The parent cell needs to allow the next generation to move ever so slowly away from the protection that the parent cell can provide. In this analogy, my children and I are at different points in Anaphase. My daughter and I are closer to Telophase than my son and I are. At some point all three of us will reach Cytokinesis. This is where my children will fly on their own.
There are times I am finding it hard to breathe when I think about what is coming. I know that they must be allowed to fly on their own. They need to have agency of their own lives. For the last six years it has been about survival, processing trauma and grief, and finding out that we are all stronger and have more resilience than it ever occurred to us.
I will admit that I am scared about being alone. My children are so much a part of me that I need to redefine who I am after they move on with their lives. Not only have I been a single mother, I have also been their primary teacher, their confidant, their protector, the one family member that they could count on. I need to learn how to branch out. I plan on going back to graduate school and earn a second Master’s degree. I feel that I need to do this. I need to find a new path that will allow me to live a life that is not centered on the wellbeing of my children. I need to allow myself to spread my wings as well, but at the same time maintaining a support structure so my children will always feel that someone has their back.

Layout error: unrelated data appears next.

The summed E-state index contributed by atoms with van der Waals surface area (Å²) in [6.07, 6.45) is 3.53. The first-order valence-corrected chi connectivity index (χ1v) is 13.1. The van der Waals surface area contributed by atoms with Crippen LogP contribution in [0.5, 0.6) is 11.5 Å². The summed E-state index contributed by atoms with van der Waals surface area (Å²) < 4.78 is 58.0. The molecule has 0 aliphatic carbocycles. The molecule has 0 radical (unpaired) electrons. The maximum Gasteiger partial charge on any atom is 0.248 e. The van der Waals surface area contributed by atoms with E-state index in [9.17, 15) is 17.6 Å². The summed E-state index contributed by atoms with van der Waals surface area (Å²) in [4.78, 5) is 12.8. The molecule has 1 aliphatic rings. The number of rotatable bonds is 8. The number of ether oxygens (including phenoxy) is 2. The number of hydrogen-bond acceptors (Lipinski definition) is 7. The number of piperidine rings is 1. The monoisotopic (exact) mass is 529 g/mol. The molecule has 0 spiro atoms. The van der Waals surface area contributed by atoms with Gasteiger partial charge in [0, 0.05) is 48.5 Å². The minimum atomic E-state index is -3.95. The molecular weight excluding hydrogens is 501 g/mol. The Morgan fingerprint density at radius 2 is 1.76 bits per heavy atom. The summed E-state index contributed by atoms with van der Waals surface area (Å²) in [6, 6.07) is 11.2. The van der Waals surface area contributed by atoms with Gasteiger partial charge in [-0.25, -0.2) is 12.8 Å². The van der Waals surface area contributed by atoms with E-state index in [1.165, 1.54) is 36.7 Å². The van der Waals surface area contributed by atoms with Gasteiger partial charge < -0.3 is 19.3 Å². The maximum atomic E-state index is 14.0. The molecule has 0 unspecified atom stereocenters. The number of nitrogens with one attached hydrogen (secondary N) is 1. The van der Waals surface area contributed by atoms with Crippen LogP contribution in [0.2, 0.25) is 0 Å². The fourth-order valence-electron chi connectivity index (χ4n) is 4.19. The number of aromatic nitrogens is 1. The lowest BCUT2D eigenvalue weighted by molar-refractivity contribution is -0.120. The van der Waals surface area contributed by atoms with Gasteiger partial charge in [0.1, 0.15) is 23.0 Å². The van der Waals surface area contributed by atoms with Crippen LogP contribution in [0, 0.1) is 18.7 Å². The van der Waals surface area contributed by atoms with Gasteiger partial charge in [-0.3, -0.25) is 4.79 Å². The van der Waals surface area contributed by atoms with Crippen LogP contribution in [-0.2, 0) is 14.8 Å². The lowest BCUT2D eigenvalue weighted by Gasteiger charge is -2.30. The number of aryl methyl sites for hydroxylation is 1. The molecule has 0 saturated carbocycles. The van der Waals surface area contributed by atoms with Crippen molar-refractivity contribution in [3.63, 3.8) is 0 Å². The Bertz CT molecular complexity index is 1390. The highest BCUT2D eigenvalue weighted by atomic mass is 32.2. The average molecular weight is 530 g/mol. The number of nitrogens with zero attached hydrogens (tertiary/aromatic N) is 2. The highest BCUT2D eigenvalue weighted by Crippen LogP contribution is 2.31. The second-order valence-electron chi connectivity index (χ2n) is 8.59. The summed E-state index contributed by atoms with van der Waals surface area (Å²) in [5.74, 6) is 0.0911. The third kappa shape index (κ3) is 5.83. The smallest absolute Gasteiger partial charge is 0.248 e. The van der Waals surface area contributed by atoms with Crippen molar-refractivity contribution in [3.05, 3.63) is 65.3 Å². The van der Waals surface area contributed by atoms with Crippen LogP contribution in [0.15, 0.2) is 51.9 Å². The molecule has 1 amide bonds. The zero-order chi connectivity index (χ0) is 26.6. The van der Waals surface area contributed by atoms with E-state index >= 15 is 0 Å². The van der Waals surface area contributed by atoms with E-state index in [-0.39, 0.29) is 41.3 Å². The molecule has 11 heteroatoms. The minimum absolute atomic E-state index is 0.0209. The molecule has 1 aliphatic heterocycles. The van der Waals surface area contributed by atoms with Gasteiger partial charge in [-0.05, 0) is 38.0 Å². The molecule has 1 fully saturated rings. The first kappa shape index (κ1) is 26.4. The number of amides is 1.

I have had to struggle on my own for so long. I don’t want that for my children. I don’t want them to feel alone in the world with no one to turn to. I will be there for them for as long as I can and I will continue to teach them the tools needed to make it through their days on this confusing planet. That is a part of my job as a parent that will never change.
I raise my glass to all you parents out there struggling through your own transition and to those who will be facing it in the future. The journey is hard, but it is well worth it.
“Change is situational. Transition, on the other hand, is psychological. It is not those events but rather the inner reorientation or self-redefinition that you have to go through in order to incorporate any of those changes into your life. Without a transition, a change is just a rearrangement of the furniture. Unless transition happens, the change won’t work.”
– William Bridges